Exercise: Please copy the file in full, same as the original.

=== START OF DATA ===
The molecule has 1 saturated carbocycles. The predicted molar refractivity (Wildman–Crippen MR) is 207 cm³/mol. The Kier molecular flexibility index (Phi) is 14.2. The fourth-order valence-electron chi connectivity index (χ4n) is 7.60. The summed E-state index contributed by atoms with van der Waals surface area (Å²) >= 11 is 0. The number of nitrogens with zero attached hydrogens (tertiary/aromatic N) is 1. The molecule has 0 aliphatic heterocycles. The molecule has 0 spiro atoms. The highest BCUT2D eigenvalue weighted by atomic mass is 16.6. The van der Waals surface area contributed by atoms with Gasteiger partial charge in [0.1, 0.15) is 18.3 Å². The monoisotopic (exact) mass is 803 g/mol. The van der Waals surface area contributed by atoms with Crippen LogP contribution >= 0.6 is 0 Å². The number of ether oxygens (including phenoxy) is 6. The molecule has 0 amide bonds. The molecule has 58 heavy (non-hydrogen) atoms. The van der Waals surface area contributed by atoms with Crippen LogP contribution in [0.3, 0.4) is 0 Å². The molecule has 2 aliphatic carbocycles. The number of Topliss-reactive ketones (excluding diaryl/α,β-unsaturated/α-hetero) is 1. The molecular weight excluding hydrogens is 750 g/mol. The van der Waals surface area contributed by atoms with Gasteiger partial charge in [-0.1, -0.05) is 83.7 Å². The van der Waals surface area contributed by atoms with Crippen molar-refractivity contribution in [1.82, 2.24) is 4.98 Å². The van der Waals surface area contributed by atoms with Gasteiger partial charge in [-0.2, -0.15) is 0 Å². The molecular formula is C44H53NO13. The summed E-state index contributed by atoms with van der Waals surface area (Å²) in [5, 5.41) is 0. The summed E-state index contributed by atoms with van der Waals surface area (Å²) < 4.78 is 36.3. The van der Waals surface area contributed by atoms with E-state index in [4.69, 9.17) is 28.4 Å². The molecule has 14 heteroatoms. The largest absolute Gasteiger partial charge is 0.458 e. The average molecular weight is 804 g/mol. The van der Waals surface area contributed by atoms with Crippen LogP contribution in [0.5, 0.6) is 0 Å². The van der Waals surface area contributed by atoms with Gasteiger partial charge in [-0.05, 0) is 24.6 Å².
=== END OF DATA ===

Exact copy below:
The molecule has 1 saturated carbocycles. The predicted molar refractivity (Wildman–Crippen MR) is 207 cm³/mol. The Kier molecular flexibility index (Phi) is 14.2. The fourth-order valence-electron chi connectivity index (χ4n) is 7.60. The summed E-state index contributed by atoms with van der Waals surface area (Å²) >= 11 is 0. The number of nitrogens with zero attached hydrogens (tertiary/aromatic N) is 1. The molecule has 0 aliphatic heterocycles. The molecule has 0 spiro atoms. The highest BCUT2D eigenvalue weighted by atomic mass is 16.6. The van der Waals surface area contributed by atoms with Gasteiger partial charge in [0.1, 0.15) is 18.3 Å². The monoisotopic (exact) mass is 803 g/mol. The van der Waals surface area contributed by atoms with Crippen LogP contribution >= 0.6 is 0 Å². The number of ether oxygens (including phenoxy) is 6. The molecule has 0 amide bonds. The molecule has 58 heavy (non-hydrogen) atoms. The van der Waals surface area contributed by atoms with Crippen LogP contribution in [0.3, 0.4) is 0 Å². The molecule has 2 aliphatic carbocycles. The number of Topliss-reactive ketones (excluding diaryl/α,β-unsaturated/α-hetero) is 1. The molecular weight excluding hydrogens is 750 g/mol. The van der Waals surface area contributed by atoms with Gasteiger partial charge in [-0.1, -0.05) is 83.7 Å². The van der Waals surface area contributed by atoms with Crippen molar-refractivity contribution in [1.82, 2.24) is 4.98 Å². The van der Waals surface area contributed by atoms with Gasteiger partial charge in [-0.2, -0.15) is 0 Å². The molecular formula is C44H53NO13. The summed E-state index contributed by atoms with van der Waals surface area (Å²) in [5, 5.41) is 0. The summed E-state index contributed by atoms with van der Waals surface area (Å²) < 4.78 is 36.3. The van der Waals surface area contributed by atoms with E-state index in [4.69, 9.17) is 28.4 Å². The molecule has 14 heteroatoms. The largest absolute Gasteiger partial charge is 0.458 e. The average molecular weight is 804 g/mol. The van der Waals surface area contributed by atoms with Crippen LogP contribution in [0.5, 0.6) is 0 Å². The van der Waals surface area contributed by atoms with Gasteiger partial charge in [-0.05, 0) is 24.6 Å².